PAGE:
"Why, to dress for the procession."
"Stuff and nonsense! You are quite right as you are," cried Glyn half-mockingly. "You must learn to remember that you are in England, where nobody dresses up except soldiers. Why, what were you going to do?"
"I was going to put on a white suit and belt."
"Nonsense!" cried Glyn. "This isn't India, but Devonshire. Why, if you were to come down dressed like that the boys would all laugh at you, and the crowd out in the road shout and cheer."
"Well, of course," said Singh; "they'd see I was a prince."
"Oh, what a rum fellow you are!" cried Glyn, gripping his companion's shoulders and laughingly shaking him to and fro. "I thought that I had made you understand that now we are over here you were to dress just the same as an English boy. Why, don't you know that when we had a king in England he used to dress just like any ordinary gentleman, only sometimes he would wear a star on his breast."
"Oh, but surely," began Singh, in a disappointed tone, "he must have—"
"Yes, yes, yes; sometimes," cried Glyn. "I know what you mean. On state occasions, or when he went to review troops, he would wear grand robes or a field-marshal's uniform."
"But didn't he wear his crown?"
"No," cried Glyn, bursting out laughing. "That's only put on for a little while when he's made king."
"What does he do with it, then, at other times?"
"Nothing," cried Glyn merrily. "It's kept shut up in a glass case at the Tower, for people to go and see."
"England seems a queer place," said Singh quietly.
"Very," cried Glyn drily. "You never want those Indian clothes, and you ought to have done as I told you—left them behind."
"But the Colonel didn't say so," replied the boy warmly. "He said that some day he might take me with him to Court. It was when I asked him for the emeralds."
"What do you mean—the belt?" said Glyn quickly.
"You never told me that you had got them."
"No; the Colonel said that I was not to make a fuss about them nor show them to people, but keep them locked up in the case. Here they are," cried the boy; and, thrusting down one hand, he drew from beneath some folded garments a small flat scarlet morocco case, which he opened by pressing a spring, and drew out from where it lay neatly doubled, a gold-embroidered waistbelt of some soft yellow leather, whose fastening was formed of a gold clasp covered by a large flat emerald, two others of similar shape being arranged so that when the belt was fastened round the waist they lay on either side. It was a magnificent piece of ornamentation, but barbaric, and such as would be worn by an Indian prince.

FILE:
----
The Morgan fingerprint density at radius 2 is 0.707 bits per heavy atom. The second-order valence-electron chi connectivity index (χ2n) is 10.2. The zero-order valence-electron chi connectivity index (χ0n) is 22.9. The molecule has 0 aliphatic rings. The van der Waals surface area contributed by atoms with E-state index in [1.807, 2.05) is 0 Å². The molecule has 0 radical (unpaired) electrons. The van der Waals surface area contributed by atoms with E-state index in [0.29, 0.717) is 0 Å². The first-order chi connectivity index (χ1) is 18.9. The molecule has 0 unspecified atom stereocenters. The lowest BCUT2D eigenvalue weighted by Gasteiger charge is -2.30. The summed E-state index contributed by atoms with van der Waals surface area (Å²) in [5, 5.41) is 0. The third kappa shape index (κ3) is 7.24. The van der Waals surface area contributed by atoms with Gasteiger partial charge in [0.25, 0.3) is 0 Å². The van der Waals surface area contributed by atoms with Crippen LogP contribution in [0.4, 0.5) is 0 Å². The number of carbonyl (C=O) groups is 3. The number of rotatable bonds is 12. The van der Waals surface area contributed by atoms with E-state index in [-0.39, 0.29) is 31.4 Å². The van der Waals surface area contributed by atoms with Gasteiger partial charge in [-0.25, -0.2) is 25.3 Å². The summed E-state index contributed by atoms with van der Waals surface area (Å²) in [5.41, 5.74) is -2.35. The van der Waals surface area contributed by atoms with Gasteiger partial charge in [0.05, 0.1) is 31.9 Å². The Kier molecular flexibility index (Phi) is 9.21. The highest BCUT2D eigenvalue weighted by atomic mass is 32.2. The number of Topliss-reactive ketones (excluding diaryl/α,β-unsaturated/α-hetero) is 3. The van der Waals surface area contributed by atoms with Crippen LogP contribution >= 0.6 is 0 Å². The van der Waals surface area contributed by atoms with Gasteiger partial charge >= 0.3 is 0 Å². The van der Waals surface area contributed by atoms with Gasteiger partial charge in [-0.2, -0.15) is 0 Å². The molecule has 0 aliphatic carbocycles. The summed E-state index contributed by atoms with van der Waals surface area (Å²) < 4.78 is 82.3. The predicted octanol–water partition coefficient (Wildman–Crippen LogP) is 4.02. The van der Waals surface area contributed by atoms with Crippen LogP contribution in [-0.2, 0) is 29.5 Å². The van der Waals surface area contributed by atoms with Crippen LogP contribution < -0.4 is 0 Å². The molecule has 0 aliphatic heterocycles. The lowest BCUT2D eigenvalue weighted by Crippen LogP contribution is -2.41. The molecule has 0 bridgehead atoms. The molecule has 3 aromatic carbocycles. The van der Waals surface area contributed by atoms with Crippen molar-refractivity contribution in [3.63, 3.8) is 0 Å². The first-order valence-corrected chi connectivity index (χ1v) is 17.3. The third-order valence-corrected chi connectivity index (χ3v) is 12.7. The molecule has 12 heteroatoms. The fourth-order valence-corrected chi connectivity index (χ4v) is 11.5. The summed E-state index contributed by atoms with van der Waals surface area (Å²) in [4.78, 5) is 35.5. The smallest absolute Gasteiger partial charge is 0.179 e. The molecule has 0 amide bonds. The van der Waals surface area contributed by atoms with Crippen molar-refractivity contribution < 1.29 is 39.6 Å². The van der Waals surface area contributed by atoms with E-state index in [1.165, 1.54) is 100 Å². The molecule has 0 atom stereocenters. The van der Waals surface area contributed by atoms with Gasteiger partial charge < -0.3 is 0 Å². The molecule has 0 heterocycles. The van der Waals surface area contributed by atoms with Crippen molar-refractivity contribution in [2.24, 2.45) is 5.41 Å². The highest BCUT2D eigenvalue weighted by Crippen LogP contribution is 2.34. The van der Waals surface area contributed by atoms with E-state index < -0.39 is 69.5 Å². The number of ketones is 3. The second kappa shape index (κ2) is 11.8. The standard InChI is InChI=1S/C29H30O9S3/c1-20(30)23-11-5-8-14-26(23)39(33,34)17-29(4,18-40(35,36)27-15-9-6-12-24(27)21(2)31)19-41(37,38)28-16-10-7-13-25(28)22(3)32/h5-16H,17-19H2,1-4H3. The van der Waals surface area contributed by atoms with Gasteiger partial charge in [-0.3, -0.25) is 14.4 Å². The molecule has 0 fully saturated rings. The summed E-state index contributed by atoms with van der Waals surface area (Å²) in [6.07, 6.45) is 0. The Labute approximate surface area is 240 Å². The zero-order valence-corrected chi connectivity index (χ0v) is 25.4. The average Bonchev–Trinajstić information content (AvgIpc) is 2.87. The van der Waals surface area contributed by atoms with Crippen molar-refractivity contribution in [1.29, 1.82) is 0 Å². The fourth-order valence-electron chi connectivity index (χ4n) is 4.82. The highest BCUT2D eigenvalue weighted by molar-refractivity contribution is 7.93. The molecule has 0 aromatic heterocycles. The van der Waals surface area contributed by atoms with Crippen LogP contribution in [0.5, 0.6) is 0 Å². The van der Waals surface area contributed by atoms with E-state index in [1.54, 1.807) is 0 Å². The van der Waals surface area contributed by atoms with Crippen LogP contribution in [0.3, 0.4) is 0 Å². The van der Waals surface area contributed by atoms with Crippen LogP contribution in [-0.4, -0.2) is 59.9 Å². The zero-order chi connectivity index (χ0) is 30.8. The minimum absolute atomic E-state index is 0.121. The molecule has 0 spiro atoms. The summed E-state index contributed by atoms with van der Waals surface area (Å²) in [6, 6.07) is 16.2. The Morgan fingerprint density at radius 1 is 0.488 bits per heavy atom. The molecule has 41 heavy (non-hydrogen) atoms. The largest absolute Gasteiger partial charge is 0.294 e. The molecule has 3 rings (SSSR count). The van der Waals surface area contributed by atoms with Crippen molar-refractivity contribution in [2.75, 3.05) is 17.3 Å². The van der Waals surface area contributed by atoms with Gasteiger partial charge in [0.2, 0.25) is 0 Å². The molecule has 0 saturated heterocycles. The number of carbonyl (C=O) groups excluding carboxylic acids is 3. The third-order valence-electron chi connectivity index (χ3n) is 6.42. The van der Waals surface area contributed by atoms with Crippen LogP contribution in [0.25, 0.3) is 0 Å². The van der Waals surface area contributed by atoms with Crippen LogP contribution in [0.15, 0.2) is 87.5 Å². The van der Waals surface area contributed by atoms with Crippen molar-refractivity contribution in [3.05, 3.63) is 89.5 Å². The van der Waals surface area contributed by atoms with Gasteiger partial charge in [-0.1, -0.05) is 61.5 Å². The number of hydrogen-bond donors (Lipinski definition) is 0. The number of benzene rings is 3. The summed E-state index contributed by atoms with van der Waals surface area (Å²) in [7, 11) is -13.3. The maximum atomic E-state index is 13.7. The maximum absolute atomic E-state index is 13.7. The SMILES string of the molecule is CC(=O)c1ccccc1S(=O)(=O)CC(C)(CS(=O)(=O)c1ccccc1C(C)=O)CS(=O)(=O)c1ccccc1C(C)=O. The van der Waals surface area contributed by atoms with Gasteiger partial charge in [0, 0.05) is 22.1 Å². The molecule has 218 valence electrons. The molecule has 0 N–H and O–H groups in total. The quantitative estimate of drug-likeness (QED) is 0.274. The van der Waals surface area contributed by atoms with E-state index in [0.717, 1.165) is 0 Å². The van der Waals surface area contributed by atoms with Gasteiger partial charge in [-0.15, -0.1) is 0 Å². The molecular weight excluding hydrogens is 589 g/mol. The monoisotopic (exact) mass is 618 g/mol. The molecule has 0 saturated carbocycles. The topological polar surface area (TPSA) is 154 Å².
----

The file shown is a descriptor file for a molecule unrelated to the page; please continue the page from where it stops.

Apparently it was of great value, for the largest glittering green stone was fully two inches in length and an inch and a half wide, the others being about half the size, and all three engraved with lines of large Arabic characters, so that either stone could have been utilised as a gigantic seal.
"I don't see why one shouldn't wear a thing like this," said Singh. "My father always used to wear it out at home wherever he went, even when he wore nothing else but a long white muslin robe. On grand Court days he would be covered with jewels, and his turban was full of diamonds."
"Yes," said Glyn drily and with a half-contemptuous smile upon his lips; "but that was in India, where all the rajahs and princes wear such things."